Sunderland told the New York Times that she thought the impact of the pact on migrants could very quickly lead to "the mass incarceration for lengthy periods of time followed by a realization that they can’t deport everyone they want to deport."
In an analysis, The Guardian newspaper dubbed the pact "à la carte solidarity." It said the idea of offering €10,000 as a "sweetener" from the EU budget to any country which would agree to take in an asylum seeker was intended to "break the stalemate" over the mandatory refugee quotas.
However, it was not yet clear whether countries like Hungary and Poland, which have long opposed being forced to take in refugees would find the new proposals any more acceptable. In an article on English language online portal Daily News Hungary, the Hungarian government reiterated its refusal to support obligatory distribution and repeated that it would continue to "defend joint borders." It said that it "expect[ed] to receive the same amount of support as other Schengen states protecting those external borders."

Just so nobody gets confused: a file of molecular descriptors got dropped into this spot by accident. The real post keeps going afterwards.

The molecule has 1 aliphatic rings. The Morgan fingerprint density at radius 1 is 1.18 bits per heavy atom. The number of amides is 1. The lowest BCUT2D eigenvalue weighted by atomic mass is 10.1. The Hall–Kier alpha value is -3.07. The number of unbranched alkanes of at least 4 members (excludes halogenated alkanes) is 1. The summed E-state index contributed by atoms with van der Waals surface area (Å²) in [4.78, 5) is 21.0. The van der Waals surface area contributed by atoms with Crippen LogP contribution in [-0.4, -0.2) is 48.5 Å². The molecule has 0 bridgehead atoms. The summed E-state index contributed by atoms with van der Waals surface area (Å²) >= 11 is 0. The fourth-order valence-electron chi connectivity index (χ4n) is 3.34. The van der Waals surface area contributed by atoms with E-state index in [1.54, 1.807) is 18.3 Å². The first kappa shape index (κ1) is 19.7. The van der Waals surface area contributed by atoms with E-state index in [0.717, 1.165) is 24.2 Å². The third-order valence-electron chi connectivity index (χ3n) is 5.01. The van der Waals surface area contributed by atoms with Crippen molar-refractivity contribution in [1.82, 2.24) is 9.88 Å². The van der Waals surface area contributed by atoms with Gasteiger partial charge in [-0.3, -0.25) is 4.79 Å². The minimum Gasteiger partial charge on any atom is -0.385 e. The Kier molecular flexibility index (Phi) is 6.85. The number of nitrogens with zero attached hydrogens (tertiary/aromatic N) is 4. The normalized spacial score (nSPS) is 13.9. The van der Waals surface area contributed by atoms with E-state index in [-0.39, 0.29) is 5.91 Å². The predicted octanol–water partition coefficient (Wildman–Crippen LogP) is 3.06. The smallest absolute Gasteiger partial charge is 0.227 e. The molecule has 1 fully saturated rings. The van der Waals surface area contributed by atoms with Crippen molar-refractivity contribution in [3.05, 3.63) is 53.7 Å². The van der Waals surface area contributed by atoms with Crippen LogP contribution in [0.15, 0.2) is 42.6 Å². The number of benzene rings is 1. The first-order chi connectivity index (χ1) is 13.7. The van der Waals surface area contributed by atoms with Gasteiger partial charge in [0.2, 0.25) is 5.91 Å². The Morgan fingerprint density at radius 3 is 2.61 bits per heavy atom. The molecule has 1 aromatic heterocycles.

It added that it would "like to remind everyone that since the 2015 migration crisis, the Hungarian Government has spent more than 1 billion euros on protecting the borders of Hungary and the European Union, without a single cent of contribution from Brussels."
Quoted on the same online portal, an MEP for the ruling Fidesz party in Hungary, Balazs Hidvaghi, said that the government saw the pact with "cautious optimism." Talking to Kossuth Radio, one of Hungary's public broadcasters, Hidveghi said that the pact "signalled a noticeable shift away from former EC chief Jean-Claude Juncker’s approach to migration."